- Gates should be few with significant distance between each.
- Gates should not be easy for a child to open quickly and self closing.
- Gates should not allow access for dogs who have been let off their leads.
- Access must be wide enough to allow wheelchair users through.
- Specialised equipment to be fitted alongside standard equipment and must offer variety in each location.
- Disabled children have a right to play with their peers and parks should allow disabled children and both their disabled and typical friends and siblings to play together.
- Play equipment must be suitable for disabled children of all ages (including older children and teens) who require play.
- Specialised play equipment should not be confined to a single location.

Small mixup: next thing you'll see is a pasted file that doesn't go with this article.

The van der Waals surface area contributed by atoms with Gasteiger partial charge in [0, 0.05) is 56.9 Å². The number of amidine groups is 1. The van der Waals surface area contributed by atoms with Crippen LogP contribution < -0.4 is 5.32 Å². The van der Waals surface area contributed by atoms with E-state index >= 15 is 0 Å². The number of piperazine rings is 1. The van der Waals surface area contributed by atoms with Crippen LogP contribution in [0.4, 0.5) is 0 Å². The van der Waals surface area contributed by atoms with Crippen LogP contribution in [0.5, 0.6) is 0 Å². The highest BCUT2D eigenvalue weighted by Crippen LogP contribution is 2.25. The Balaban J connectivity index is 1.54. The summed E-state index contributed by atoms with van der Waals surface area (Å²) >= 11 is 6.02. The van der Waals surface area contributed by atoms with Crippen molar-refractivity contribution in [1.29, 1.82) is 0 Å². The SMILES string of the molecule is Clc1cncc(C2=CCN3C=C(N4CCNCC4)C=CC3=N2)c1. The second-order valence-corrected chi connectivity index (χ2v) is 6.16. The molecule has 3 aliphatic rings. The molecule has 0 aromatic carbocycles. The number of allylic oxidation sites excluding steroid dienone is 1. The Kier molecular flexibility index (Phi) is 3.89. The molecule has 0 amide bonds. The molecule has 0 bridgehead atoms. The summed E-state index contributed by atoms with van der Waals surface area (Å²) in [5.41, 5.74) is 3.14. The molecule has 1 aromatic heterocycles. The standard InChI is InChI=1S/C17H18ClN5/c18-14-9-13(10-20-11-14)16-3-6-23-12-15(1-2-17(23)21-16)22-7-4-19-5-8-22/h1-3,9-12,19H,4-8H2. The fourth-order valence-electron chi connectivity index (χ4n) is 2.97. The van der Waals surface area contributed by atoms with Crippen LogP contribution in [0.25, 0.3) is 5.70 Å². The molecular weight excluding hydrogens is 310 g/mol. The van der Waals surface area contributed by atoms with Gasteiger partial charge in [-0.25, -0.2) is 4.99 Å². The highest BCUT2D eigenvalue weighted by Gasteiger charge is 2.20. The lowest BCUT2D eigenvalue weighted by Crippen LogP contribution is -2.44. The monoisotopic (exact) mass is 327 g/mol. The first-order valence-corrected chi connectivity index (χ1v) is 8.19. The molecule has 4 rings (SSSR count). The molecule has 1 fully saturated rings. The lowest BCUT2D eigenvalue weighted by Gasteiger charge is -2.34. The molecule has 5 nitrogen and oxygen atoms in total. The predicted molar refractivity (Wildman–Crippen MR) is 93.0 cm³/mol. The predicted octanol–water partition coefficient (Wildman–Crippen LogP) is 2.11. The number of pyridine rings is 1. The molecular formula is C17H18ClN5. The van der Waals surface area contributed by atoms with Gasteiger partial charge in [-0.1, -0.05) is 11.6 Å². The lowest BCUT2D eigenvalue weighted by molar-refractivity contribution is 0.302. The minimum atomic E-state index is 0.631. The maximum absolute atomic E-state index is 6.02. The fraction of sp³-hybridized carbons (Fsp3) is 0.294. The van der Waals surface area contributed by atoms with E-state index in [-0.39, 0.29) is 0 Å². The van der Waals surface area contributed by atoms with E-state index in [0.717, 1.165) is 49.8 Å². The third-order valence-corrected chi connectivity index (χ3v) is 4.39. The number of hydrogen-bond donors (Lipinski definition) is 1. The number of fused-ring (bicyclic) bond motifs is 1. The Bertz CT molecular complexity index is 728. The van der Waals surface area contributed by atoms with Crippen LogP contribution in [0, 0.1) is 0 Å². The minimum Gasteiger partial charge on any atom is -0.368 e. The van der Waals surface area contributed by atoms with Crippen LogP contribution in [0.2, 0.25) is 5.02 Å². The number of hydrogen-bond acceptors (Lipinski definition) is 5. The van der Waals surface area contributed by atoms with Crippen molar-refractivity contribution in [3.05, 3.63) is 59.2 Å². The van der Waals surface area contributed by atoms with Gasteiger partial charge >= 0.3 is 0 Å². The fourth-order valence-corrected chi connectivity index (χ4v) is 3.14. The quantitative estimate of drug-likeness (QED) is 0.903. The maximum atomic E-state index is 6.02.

Further points for consideration
- Fencing provides a way of introducing sensory elements to play. Tactile boards, bells etc. should be placed at wheelchair height.
- A fenced and gated area free of play equipment would allow children who are a flight risk the opportunity of free play.
- Rubbish bins should be well covered and not allow children to easily put their hands in.
Our first AGM was held at Ty Gwyn Special School on the 20th September. For an official occasion it was great fun. The official minutes of that meeting are here:
Earlier this month, the South Wales Echo ran a story with the headline, ’Totally indefensible’ Cardiff Council manager paid £550 a day, say auditors. From the article:
Auditors at Wales’ biggest local authority say it was “totally indefensible” that a manager was paid £550 a day – more than twice the normal salary for the post.
An internal investigation also found the Cardiff council employee was the only person interviewed for the highly-paid job out of 40 candidates.